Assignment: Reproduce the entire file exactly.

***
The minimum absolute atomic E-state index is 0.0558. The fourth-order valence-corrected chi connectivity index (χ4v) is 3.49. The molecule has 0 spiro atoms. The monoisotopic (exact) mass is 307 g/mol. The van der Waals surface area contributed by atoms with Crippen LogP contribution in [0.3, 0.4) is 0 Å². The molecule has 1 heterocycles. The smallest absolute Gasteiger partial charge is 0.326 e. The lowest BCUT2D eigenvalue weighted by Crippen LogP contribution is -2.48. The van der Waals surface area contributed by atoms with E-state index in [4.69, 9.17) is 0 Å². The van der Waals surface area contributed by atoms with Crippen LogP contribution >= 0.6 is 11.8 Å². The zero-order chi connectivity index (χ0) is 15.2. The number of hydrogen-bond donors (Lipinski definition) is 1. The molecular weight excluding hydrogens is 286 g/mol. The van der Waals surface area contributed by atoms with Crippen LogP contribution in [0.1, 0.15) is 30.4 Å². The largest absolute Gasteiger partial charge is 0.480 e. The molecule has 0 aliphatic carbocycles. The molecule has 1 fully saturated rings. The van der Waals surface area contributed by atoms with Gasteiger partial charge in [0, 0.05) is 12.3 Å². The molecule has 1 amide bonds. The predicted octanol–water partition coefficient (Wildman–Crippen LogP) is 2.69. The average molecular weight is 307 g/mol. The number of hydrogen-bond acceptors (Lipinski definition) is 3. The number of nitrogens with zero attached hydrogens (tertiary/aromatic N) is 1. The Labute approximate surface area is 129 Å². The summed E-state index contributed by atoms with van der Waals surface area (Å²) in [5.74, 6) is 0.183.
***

The minimum absolute atomic E-state index is 0.0558. The fourth-order valence-corrected chi connectivity index (χ4v) is 3.49. The molecule has 0 spiro atoms. The monoisotopic (exact) mass is 307 g/mol. The van der Waals surface area contributed by atoms with Crippen LogP contribution in [0.3, 0.4) is 0 Å². The molecule has 1 heterocycles. The smallest absolute Gasteiger partial charge is 0.326 e. The lowest BCUT2D eigenvalue weighted by Crippen LogP contribution is -2.48. The van der Waals surface area contributed by atoms with E-state index in [4.69, 9.17) is 0 Å². The van der Waals surface area contributed by atoms with Crippen LogP contribution >= 0.6 is 11.8 Å². The zero-order chi connectivity index (χ0) is 15.2. The number of hydrogen-bond donors (Lipinski definition) is 1. The molecular weight excluding hydrogens is 286 g/mol. The van der Waals surface area contributed by atoms with Crippen LogP contribution in [0.1, 0.15) is 30.4 Å². The largest absolute Gasteiger partial charge is 0.480 e. The molecule has 0 aliphatic carbocycles. The molecule has 1 fully saturated rings. The van der Waals surface area contributed by atoms with Gasteiger partial charge in [0, 0.05) is 12.3 Å². The molecule has 1 amide bonds. The predicted octanol–water partition coefficient (Wildman–Crippen LogP) is 2.69. The average molecular weight is 307 g/mol. The number of hydrogen-bond acceptors (Lipinski definition) is 3. The number of nitrogens with zero attached hydrogens (tertiary/aromatic N) is 1. The Labute approximate surface area is 129 Å². The summed E-state index contributed by atoms with van der Waals surface area (Å²) in [5.74, 6) is 0.183.